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Salient. Victoria University Students Newspaper. Vol. 38, No. 4, 1975

The Minister and the Bursaries — Would you buy a Used Bursary from this Man? He Certainly wouldn't give it to you

page 7

The Minister and the Bursaries

Would you buy a Used Bursary from this Man? He Certainly wouldn't give it to you

Cartoon of Minister Amos's head on a snail shell

Mr Amos and his Department have been mucking around for some time over a standard tertiary bursary. They seem to have a remarkable ability to change their minds at short notice, as the following extracts show:

1. In a letter to a Hamilton student dated 18 February 1975 Mr Amos said: referring to university and technical institute bursaries: 'One type of bursary would not be increased without making a similar adjustment to the other.'

But on 10 March 1975 Mr Amos announced bursary increases of $100 for all Tech Institute students, and next to nothing for university students.

2. In an interview on Checkpoint 13 January 1975, Mr Amos noted that the Standard Tertiary Bursary had been deferred but 'in the meantime I think some interim assistance must be provided to the students for boarding purposes.'

Well - and what do we think of Mr Amos' Must?

3. In a letter of 22 August 1974 Mr Amos said 'the government is working towards the early introduction of a standard bursary scheme.'

But at the meeting with NZUSA on 14 February 1975 Mr Amos had only a brief 'feasibility study' to show for two years' work since the 1972 election manifesto.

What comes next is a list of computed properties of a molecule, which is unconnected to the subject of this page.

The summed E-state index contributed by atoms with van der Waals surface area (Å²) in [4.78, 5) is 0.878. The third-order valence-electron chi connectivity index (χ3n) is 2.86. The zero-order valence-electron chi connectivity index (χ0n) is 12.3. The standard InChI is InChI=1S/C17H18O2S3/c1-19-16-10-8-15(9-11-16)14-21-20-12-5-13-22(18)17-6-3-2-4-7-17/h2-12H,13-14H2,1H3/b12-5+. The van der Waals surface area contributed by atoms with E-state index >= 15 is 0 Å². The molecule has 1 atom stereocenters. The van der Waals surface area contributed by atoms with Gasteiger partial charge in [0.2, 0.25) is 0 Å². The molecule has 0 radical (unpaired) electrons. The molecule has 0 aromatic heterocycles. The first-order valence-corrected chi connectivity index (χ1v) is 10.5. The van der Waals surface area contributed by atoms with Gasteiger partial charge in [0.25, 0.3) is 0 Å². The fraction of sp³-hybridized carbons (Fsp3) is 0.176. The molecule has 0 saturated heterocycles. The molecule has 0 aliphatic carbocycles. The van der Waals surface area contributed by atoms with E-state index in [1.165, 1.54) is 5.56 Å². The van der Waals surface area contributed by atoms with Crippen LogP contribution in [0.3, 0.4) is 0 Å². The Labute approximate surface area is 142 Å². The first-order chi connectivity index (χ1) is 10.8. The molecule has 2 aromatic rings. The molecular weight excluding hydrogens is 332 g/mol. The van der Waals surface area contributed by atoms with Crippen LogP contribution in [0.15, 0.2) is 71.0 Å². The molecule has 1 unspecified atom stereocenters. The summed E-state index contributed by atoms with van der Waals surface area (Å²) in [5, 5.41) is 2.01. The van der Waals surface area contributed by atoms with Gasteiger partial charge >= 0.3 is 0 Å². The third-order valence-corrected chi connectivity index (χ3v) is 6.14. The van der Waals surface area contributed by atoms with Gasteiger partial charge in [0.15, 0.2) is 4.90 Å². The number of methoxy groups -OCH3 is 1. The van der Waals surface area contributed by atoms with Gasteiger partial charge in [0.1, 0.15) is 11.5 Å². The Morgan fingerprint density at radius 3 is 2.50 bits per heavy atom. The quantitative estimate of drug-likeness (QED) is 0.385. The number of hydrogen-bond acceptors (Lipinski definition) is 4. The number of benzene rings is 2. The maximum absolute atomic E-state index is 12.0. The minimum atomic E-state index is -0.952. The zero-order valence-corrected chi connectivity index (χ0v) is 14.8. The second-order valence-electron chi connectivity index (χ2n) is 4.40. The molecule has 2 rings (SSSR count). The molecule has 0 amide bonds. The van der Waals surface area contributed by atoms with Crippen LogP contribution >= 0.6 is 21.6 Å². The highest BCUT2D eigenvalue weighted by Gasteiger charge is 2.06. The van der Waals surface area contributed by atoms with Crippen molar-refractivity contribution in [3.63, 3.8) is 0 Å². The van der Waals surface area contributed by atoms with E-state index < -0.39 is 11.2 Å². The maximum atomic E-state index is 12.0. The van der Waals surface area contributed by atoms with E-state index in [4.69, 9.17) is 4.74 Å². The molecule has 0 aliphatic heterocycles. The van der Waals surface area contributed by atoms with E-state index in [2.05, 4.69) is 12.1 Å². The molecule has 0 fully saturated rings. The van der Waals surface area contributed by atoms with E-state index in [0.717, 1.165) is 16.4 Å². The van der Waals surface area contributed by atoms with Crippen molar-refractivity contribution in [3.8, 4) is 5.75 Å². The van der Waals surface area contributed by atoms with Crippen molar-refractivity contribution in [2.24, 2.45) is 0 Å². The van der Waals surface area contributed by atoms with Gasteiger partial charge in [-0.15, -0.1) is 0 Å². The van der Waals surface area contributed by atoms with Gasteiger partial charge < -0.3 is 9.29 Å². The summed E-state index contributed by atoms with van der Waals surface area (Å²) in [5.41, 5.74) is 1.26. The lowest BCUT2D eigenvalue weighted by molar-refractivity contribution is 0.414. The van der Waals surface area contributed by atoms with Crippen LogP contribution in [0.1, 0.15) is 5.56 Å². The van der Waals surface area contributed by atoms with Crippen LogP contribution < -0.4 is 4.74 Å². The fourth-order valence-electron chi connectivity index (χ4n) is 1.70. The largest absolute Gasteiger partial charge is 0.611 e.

4. On July 4 1973, NZUSA was promised a white paper on the STB. May 1974, NZUSA promised 'broad outline proposals towards a policy'

July 1974, a preliminary paper is circulated among teachers' organisations.

May 1974, white paper in Labour archieves.

The dreaded term 'position paper' has also been used at times. With all these papers floating around one hopes the government is recycling - or is it backtracking?

5. 15 January 1975 - Mr Amos writes to NZTISA (Tech Studass) saying there will be no increase in tech institute bursaries this year.

On March 10, after further correspondence with NZTISA Mr Amos announces an increase in tech bursaries.

6. In his March 10 statement Mr Amos said he'd be presenting a report to cabinet on the STB shortly. Later he has announced that this will be ready in time for the budget exercise. This is a short time period - too short one suspects for a full consideration of the scheme by interested bodies and organisations. Yet Mr Amos has always agreed that there should be full consultation. And Deputy Prime Minister Tizard has even used the fact of consultations with student organisations as an excuse for the government's delays over bursaries! In a letter to a student in New Plymouth on February 27 Tizard wrote: 'Discussions have been taking place for some time (sic!) with representatives of the various student groups involved with a view to securing agreement on the best course to follow in introducing a Standard Tertiary Bursary. Inevitably this has meant a delay in coming to a decision. However I consider it has been preferable to allow the student groups the opportunity of considering specific proposals rather than the government making a decision without this consultation.'

There's one thing quite cunning about Mr Amos' last announcements. The times are such that they couldn't be better designed to dissipate student annoyance and anger - by stringing us along to firstly May for the proposals and then June for the Budget. By then, with exams and stuff, we might be a bit too busy - or, who knows? - we might all have dropped out thru no money. Either way, the troubles diminish.

Amos won't give us anything for bursaries - let's show him how generous we are and give him arseholes.